According to the Telegraph, the penguins have shared a faithful partnership for almost their "entire breeding life," despite "spending long periods apart and each of them taking solo trips totaling 200,000 miles."
For the past 16 years, the penguins have returned to the same nest (and each other) to produce and care for a new clutch of chicks.
The researchers, led by Pablo Garcia Borboroglu of the National Research Council of Argentina, said they were surprised to find such a long-lasting penguin partnership.
Previously, penguin couplings were believed to last between five and 10 years, with "many cut short by the unexpected death of birds during migration," ANI reports.
“It is unbelievable how far Magellanic penguins swim -- and each breeding season they come back to the same nest and to the same partner,” Borboruglu said.
"Divorce" in penguin relationships is also a possibility, however, as pairs that are unable to hatch chicks will "break up" and find new partners.
Researchers have been following the Magellanic penguin colony in Punta Tombo, Argentina, since 1982. To date, 50,000 penguins have been identified with name tags. The birds are now also tracked using a satellite-tracking system.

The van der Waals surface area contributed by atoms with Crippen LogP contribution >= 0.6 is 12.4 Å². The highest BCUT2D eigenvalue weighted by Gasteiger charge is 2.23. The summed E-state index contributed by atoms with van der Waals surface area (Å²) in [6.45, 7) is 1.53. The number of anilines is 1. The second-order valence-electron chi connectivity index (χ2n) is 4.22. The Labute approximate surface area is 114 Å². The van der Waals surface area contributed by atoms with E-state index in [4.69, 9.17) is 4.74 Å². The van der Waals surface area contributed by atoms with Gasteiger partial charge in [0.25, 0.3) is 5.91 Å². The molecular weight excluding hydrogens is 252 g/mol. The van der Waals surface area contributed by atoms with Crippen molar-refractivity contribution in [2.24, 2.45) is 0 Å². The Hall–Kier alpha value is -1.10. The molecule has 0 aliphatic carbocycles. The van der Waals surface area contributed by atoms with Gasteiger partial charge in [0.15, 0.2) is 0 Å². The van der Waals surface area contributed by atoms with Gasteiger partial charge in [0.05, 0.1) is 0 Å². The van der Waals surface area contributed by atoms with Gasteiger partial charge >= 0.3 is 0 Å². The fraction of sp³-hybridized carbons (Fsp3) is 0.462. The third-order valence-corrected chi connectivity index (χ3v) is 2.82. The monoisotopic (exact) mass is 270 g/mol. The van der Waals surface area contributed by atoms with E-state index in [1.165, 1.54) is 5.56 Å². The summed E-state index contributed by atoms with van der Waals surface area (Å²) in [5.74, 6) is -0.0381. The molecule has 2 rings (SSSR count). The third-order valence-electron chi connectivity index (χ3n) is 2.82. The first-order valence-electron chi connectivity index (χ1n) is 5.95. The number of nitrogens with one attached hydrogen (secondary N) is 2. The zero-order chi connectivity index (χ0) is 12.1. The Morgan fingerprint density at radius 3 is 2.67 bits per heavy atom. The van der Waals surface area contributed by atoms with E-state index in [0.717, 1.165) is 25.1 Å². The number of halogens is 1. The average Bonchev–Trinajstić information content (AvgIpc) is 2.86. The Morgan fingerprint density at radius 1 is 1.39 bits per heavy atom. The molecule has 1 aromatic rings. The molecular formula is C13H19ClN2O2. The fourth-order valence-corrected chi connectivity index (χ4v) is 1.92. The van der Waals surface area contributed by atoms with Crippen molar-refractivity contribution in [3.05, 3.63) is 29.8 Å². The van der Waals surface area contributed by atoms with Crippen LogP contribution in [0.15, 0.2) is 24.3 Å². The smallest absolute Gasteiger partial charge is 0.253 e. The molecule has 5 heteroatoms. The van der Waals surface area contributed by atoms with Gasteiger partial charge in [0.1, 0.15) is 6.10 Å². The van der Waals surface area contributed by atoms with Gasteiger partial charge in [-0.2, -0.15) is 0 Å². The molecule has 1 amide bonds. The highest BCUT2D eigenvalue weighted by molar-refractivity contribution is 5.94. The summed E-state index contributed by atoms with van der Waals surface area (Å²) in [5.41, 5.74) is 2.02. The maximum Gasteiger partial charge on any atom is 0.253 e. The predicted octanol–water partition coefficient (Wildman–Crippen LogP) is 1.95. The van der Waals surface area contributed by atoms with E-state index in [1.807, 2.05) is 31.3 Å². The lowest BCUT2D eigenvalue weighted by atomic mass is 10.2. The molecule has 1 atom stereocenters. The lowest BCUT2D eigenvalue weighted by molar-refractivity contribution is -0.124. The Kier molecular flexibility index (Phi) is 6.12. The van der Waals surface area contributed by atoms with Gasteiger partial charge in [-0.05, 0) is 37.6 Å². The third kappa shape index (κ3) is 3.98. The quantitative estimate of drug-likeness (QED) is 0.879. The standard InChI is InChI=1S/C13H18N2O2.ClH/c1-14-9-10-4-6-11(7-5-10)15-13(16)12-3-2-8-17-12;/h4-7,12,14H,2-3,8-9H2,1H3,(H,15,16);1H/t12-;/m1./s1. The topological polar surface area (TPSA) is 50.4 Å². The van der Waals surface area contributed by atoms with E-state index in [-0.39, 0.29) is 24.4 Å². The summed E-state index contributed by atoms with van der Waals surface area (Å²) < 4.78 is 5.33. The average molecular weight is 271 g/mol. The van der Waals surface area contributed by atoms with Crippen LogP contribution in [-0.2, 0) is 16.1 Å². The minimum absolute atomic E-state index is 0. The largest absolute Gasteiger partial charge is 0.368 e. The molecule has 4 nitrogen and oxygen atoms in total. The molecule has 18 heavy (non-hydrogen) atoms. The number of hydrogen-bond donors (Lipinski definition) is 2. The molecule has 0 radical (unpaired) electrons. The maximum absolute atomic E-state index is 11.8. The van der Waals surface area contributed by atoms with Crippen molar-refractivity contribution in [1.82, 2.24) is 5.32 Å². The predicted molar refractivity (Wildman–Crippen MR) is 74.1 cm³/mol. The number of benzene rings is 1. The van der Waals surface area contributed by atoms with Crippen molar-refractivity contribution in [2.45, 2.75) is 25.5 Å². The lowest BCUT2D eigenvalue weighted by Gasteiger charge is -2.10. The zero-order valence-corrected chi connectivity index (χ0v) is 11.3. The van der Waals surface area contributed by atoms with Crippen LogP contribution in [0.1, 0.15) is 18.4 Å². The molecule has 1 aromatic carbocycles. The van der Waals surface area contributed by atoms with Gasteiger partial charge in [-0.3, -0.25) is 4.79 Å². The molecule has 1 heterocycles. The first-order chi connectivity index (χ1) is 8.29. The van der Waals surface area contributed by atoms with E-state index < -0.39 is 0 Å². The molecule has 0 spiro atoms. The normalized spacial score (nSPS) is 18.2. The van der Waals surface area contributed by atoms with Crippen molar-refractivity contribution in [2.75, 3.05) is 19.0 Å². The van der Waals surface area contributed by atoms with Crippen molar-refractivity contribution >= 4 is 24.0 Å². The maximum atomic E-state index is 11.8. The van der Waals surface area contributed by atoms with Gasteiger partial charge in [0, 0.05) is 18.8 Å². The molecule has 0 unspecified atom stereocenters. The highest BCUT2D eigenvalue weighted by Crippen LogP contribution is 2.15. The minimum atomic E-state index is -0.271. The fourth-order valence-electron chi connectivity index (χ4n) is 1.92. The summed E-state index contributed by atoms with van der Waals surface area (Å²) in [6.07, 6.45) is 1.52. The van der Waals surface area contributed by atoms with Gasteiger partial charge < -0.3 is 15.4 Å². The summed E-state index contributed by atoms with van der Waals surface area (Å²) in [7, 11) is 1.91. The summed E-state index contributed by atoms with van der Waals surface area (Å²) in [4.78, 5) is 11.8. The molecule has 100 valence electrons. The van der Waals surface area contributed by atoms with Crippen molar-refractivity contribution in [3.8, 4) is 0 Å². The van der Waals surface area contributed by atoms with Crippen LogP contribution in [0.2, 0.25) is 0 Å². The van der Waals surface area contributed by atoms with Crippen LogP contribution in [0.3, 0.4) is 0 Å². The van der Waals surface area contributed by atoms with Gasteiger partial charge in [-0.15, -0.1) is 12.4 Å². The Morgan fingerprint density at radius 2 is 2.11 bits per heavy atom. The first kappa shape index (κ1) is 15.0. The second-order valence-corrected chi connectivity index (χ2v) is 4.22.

The updated research from the project was revealed recently during a lecture to the Whitley Fund for Nature in London, writes ANI; the findings will also be published in a new book by Borboroglu next year.
According to the Wildlife Conservation Society (WCS), Magellanic penguins breed in Argentina, Chile and the Falkland Islands.
The penguins -- which were named after explorer Ferdinand Magellan, according to the WCS -- face threats from commercial fishing, oil pollution and climate change.